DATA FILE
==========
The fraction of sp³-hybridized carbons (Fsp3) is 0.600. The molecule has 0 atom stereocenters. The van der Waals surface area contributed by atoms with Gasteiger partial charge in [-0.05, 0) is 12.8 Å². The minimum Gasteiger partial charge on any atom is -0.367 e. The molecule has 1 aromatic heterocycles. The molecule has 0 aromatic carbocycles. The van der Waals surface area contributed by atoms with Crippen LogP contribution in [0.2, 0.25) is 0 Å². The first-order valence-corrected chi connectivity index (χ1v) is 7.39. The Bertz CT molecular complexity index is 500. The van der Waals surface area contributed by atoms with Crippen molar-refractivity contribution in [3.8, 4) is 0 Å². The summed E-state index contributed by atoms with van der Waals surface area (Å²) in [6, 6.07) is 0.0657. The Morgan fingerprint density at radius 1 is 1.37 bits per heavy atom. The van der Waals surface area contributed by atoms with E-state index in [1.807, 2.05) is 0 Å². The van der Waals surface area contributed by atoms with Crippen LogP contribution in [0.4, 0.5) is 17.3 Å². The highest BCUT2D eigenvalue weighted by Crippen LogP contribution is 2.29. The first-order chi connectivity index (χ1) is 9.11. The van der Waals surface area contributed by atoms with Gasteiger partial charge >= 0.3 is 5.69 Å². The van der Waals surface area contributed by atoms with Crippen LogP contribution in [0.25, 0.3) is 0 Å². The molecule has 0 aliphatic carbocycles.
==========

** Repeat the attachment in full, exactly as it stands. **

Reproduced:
The fraction of sp³-hybridized carbons (Fsp3) is 0.600. The molecule has 0 atom stereocenters. The van der Waals surface area contributed by atoms with Gasteiger partial charge in [-0.05, 0) is 12.8 Å². The minimum Gasteiger partial charge on any atom is -0.367 e. The molecule has 1 aromatic heterocycles. The molecule has 0 aromatic carbocycles. The van der Waals surface area contributed by atoms with Crippen LogP contribution in [0.2, 0.25) is 0 Å². The first-order valence-corrected chi connectivity index (χ1v) is 7.39. The Bertz CT molecular complexity index is 500. The van der Waals surface area contributed by atoms with Crippen molar-refractivity contribution in [3.8, 4) is 0 Å². The summed E-state index contributed by atoms with van der Waals surface area (Å²) in [6, 6.07) is 0.0657. The Morgan fingerprint density at radius 1 is 1.37 bits per heavy atom. The van der Waals surface area contributed by atoms with E-state index in [1.807, 2.05) is 0 Å². The van der Waals surface area contributed by atoms with Crippen LogP contribution in [0.4, 0.5) is 17.3 Å². The highest BCUT2D eigenvalue weighted by Crippen LogP contribution is 2.29. The first-order chi connectivity index (χ1) is 9.11. The van der Waals surface area contributed by atoms with Gasteiger partial charge >= 0.3 is 5.69 Å². The van der Waals surface area contributed by atoms with Crippen LogP contribution in [0.25, 0.3) is 0 Å². The molecule has 0 aliphatic carbocycles.